• 1.

    Ceyhan AA, Ceyhan E. Loneliness, depression, and computer self-efficacy as predictors of problematic internet use. Cyberpsychol Behav. 2008; 11 (6) : 699 -701 [DOI][PubMed]

  • 2.

    Crane RM. Social distance and loneliness as they relate to headphones used with portable audio technology. 2005;

  • 3.

    Dadkhah B, Mohammadi M, Mozafari N. Mental health status of the students in Ardabil university of medical sciences, 2004. J Ardabil Univ Med Sci. 2006; 6 (1) : 31 -6

  • 4.

    Noorbala AA, Bagheri Yazdi SA, Yasamy MT, Mohammad K. Mental health survey of the adult population in Iran. Br J Psychiatry. 2004; 184 : 70 -3 [PubMed]

  • 5.

    Alaviani M, Khosravan S, Alami A, Moshki M. The Effect of a Multi-Strategy Program on Developing Social Behaviors Based on Pender's Health Promotion Model to Prevent Loneliness of Old Women Referred to Gonabad Urban Health Centers. Int J Community Based Nurs Midwifery. 2015; 3 (2) : 132 -40 [PubMed]

  • 6.

    Spithoven AW, Bijttebier P, Van Den Noortgate W, Colpin H, Verschueren K, Van Leeuwen K, et al. Adolescent Loneliness and the Interaction between the Serotonin Transporter Gene (5-HTTLPR) and Parental Support: A Replication Study. PLoS One. 2015; 10 (7) : e0133430 [DOI][PubMed]

  • 7.

    Hoferek MJ, Sarnowski AA. Feelings of loneliness in women medical students. J Med Educ. 1981; 56 (5) : 397 -403 [PubMed]

  • 8.

    Heinrich LM, Gullone E. The clinical significance of loneliness: a literature review. Clin Psychol Rev. 2006; 26 (6) : 695 -718 [DOI][PubMed]

  • 9.

    Shahini N, Asayesh H, Ghobadi M, Sadeghi J. Correlation between perceived social support and loneliness with life satisfaction Among Students of Golestan University of Medical Sciences. Pajoohandeh J. 2013; 17 (6) : 302 -6

  • 10.

    Sodani M, Shogaeyan M, Neysi A. The effect of group logo-therapy on loneliness in retired men. Res Cogn Behav Sci. 2012; 2 (1) : 43 -54

  • 11.

    Russell D, Peplau LA, Cutrona CE. The revised UCLA Loneliness Scale: concurrent and discriminant validity evidence. J Pers Soc Psychol. 1980; 39 (3) : 472 -80 [PubMed]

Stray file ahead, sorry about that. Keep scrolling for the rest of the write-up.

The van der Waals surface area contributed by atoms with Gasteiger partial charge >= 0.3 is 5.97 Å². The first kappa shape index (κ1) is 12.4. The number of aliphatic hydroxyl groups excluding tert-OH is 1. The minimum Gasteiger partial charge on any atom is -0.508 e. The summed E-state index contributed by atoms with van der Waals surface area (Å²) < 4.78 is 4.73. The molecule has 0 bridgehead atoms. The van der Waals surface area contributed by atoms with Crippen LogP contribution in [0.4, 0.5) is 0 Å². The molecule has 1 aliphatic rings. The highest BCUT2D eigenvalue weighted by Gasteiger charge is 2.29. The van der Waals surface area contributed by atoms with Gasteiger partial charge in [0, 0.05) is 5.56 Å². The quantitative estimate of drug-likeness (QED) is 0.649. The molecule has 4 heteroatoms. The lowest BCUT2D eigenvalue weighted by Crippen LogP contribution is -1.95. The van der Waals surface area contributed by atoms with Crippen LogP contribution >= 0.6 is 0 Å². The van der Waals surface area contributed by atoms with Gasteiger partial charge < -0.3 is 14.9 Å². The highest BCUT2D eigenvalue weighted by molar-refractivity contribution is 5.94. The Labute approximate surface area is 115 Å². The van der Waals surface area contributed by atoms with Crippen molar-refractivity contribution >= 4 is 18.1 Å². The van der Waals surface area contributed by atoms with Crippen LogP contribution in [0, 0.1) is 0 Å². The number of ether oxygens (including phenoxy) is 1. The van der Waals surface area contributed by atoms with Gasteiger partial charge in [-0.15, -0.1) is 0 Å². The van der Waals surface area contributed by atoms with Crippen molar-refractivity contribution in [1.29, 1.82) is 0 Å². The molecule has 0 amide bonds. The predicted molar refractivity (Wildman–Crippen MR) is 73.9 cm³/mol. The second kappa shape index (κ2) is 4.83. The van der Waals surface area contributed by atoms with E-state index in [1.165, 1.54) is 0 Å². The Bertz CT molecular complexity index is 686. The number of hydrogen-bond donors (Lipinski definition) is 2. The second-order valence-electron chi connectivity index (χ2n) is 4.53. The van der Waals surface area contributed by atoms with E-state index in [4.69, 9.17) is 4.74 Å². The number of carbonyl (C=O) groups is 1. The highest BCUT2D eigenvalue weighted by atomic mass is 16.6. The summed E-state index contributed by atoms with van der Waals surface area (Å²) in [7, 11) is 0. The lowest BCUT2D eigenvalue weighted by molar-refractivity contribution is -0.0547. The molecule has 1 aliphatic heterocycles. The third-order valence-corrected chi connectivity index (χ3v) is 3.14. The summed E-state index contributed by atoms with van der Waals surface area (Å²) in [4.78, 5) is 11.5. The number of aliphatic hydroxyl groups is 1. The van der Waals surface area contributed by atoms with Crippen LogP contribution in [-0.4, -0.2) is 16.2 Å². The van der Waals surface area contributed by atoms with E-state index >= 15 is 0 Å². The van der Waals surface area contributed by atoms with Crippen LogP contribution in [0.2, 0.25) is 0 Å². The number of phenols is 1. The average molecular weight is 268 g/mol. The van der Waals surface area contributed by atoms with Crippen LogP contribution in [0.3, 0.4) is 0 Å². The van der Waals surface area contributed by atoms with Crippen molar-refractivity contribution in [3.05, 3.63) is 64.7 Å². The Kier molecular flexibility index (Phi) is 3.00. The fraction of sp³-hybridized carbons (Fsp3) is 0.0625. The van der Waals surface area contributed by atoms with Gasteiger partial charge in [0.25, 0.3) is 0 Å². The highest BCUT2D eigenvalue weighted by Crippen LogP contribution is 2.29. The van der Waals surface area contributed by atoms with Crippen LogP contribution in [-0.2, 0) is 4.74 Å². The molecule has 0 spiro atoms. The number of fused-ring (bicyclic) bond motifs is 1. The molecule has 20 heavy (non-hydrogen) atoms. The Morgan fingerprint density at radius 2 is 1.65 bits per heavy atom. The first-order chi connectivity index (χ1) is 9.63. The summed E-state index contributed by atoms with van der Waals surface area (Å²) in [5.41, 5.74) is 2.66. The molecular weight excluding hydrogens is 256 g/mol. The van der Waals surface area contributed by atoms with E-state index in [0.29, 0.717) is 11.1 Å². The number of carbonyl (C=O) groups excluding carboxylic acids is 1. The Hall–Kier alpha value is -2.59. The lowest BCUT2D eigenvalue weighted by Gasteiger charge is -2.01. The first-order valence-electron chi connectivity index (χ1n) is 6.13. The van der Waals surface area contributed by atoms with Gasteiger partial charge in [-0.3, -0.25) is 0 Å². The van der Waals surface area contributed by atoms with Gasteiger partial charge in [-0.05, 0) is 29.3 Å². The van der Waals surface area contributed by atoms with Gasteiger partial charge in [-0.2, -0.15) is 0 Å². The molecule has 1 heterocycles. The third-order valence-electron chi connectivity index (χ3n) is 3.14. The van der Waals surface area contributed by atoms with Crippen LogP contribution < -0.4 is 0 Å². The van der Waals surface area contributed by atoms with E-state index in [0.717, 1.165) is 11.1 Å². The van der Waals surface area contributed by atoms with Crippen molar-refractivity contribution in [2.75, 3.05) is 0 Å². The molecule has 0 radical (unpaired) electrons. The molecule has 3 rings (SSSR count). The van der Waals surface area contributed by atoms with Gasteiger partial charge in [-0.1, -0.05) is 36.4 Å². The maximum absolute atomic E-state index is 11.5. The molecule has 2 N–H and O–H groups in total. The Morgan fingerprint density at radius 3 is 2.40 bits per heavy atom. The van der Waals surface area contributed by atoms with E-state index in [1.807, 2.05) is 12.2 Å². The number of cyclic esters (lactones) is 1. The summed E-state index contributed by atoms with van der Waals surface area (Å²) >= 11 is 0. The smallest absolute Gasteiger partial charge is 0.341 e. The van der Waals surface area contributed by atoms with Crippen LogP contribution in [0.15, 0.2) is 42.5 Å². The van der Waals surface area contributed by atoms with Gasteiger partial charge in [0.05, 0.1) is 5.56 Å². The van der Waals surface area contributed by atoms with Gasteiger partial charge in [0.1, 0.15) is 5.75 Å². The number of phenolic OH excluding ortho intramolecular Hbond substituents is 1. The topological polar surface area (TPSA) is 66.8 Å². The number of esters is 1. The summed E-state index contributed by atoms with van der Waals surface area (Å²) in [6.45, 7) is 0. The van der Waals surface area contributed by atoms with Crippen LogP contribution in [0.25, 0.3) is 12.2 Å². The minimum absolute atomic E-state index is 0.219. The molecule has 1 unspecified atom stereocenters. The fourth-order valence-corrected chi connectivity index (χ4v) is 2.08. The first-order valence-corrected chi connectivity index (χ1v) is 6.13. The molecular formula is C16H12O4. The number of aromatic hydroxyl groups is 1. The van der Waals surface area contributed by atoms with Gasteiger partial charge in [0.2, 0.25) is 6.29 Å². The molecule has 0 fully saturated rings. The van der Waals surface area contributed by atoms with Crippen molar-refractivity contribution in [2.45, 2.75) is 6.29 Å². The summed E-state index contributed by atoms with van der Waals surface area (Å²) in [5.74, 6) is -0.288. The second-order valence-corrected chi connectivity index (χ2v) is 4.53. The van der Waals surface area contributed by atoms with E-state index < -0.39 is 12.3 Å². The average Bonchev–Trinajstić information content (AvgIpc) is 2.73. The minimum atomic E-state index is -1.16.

• 12.

    Russell D, Peplau LA, Ferguson ML. Developing a measure of loneliness. J Pers Assess. 1978; 42 (3) : 290 -4 [DOI][PubMed]

  • 13.

    Najafi M. Comparing the general health and educational achievement among students with different loneliness rate. J Counsel Psychother. 2011; 2 (5) : 115 -35

  • 14.

    Ceyhan E, Ceyhan AA. Loneliness and depression levels of the students applying the university counseling center. Egitim ve Bilim. 2011; 36 (160) : 81

  • 15.

    Jadoon NA, Yaqoob R, Raza A, Shehzad MA, Zeshan SC. Anxiety and depression among medical students: a cross-sectional study. J Pak Med Assoc. 2010; 60 (8) : 699 -702 [PubMed]

  • 16.

    Ozben S. Social skills, life satisfaction, and loneliness in Turkish university students. Soc Behav Pers Int J. 2013; 41 (2) : 203 -13

  • 17.

    Ibrahim AK, Kelly SJ, Glazebrook C. Analysis of an Egyptian study on the socioeconomic distribution of depressive symptoms among undergraduates. Soc Psychiatry Psychiatr Epidemiol. 2012; 47 (6) : 927 -37 [DOI][PubMed]

  • 18.

    Hasanzadeh Taheri MM, Mogharab M, Akhbari SH, Raeisoon MR, Hasanzadeh Taheri E. Prevalence of depression among new registered students in Birjand University of Medical Sciences in the academic year 2009-2010. J Birjand Univ Med Sci. 2011; 18 (2) : 109 -16

  • 19.

    Abedini SD, Sahbaei F, Mahmoudi M, Safa O. Prevalence of depression among medical and nursing students of Hormozgan University of Medical Sciences. Hormozgan Med J. 2007; 11 (2) : 139 -45

  • 20.

    Wiseman H, Guttfreund D, Lurie I. Gender differences in loneliness and depression of university students seeking counselling. Br J Guid Counsel. 1995; 23 (2) : 231 -43 [DOI]

  • 21.

    Rab F, Mamdou R, Nasir S. Rates of depression and anxiety among female medical students in Pakistan. East Mediterr Health J. 2008; 14 (1) : 126 -33 [PubMed]

  • 22.

    Ildarabady E, FIROUZ KM, Mazloum R, Navidian A. Prevalence of depression among students of Zabol Medical School, 2002. Shahrekord Univ Med Sci J. 2004; 6 (2) : 15 -21

  • 23.

    Deniz ME, Hamarta E, Ari R. An Investigation of Social Skills and Loneliness Levels of University Students with Respect to Their Attachment Styles in a Sample of Turkish Students. Soc Behav Pers Int J. 2005; 33 (1) : 19 -32 [DOI]

Copyright © 2017, AJA University of Medical Sciences. This is an open-access article distributed under the terms of the Creative Commons Attribution-NonCommercial 4.0 International License ( which permits copy and redistribute the material just in noncommercial usages, provided the original work is properly cited.